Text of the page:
How do I know I have found a quality collision
- A: Ask the owner or
manager about the kind of training the technicians
have. Technicians should be National Institute for
Automotive Service Excellence (ASE) certified,
and/or Inter-industry Conference on Auto Collision
Repair (I-CAR) trained. Also, ask the owner or
manager if they are active members of a local trade
association, career advisory committee, or a member
of the local chamber of commerce. Ask if they
provide a written warranty of their service and for
how long. Check with your local Better Business
Bureau to find out if any complaints have been filed
against the business.
How many estimates do I have to obtain?
- A: You have to
convince the insurance company that the cost of
repairs is reasonable. You do not have to get a
certain number of estimates.
- Q: Do
I have the right to select the shop that will repair
- A: Yes. No one else
may dictate to you where you have your vehicle
- Q: Do
I have to accept used parts?
- A: If you have a new
automobile, no. If your car is several years old and
appropriate used parts are available, then in
certain instances, repair with used parts may be
justified. Ask your collision repair professional
for advice about whether used parts should be placed
on your vehicle.
- Q: What about
parts that were not manufactured by the original
equipment manufacturer (OEM)?
- A: Insurance
companies generally like to pay for the non-OEM
parts, called imitation or aftermarket parts,
because they are often less expensive; however,
policies indemnify or pay to cover a loss and bring
the vehicle back to its preloss condition. Only a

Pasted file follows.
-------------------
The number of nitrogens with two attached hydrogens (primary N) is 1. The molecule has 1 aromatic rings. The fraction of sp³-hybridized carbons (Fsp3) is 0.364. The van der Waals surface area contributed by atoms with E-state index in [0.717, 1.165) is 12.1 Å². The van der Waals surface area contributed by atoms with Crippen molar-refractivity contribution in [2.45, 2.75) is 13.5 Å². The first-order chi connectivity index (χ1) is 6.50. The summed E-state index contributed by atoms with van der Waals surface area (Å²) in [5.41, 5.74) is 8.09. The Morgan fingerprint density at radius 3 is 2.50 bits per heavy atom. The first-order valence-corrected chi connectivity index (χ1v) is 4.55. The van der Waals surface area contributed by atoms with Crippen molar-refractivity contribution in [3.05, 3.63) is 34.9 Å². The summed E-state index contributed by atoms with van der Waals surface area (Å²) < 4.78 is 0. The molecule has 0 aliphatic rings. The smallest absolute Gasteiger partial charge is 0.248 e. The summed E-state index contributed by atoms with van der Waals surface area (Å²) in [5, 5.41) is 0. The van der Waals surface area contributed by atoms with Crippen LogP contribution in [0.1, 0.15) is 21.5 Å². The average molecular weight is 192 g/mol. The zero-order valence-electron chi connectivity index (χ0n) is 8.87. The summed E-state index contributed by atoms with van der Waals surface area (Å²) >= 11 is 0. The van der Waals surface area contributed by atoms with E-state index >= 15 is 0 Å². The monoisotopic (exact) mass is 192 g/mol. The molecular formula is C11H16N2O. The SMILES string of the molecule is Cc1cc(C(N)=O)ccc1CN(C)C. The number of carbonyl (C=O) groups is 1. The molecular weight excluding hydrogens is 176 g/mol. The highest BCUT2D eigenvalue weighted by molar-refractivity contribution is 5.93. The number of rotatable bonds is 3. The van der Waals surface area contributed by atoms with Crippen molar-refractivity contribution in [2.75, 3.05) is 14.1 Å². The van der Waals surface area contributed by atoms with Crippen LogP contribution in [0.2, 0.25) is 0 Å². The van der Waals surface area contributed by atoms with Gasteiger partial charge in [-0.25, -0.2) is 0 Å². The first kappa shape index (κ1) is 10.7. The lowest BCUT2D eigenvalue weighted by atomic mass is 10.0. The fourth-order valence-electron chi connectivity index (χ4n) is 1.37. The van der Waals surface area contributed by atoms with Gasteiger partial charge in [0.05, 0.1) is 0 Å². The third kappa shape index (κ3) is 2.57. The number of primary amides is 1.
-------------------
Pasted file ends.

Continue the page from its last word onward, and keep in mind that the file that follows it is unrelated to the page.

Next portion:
small percentage of non-OEM parts are certified by
CAPA (Certified Automotive Parts Association) for
fit and finish, and there has even been a
controversy surrounding CAPA, which has been funded
by the insurance industry since its inception in
1987. If a choice of parts diminishes the value of
the vehicle, it is not returning the vehicle to its
preloss condition and, therefore, is not fulfilling
the obligation of the policy.
Must I notify my insurance company before repairs
are performed on my vehicle?
- A: Yes. Insurance
policies require that you notify the insurance
company or your agent, make a report, and tell them
where the damaged vehicle may be inspected. /font>
Who pays the repair bill?
- A: You must arrange
for payment. Your insurance policy states that your
insurer will pay you, less any deductibles or
What should I do if I have a problem with the
- A: First contact the
owner or manager of the collision repair facility.
If your problem is not resolved after that step,
contact the local collision repair trade association
if the facility is a member, your insurance company
claims manager, the Better Business Bureau, and the
consumer protection division of your local Attorney
General's office. /font>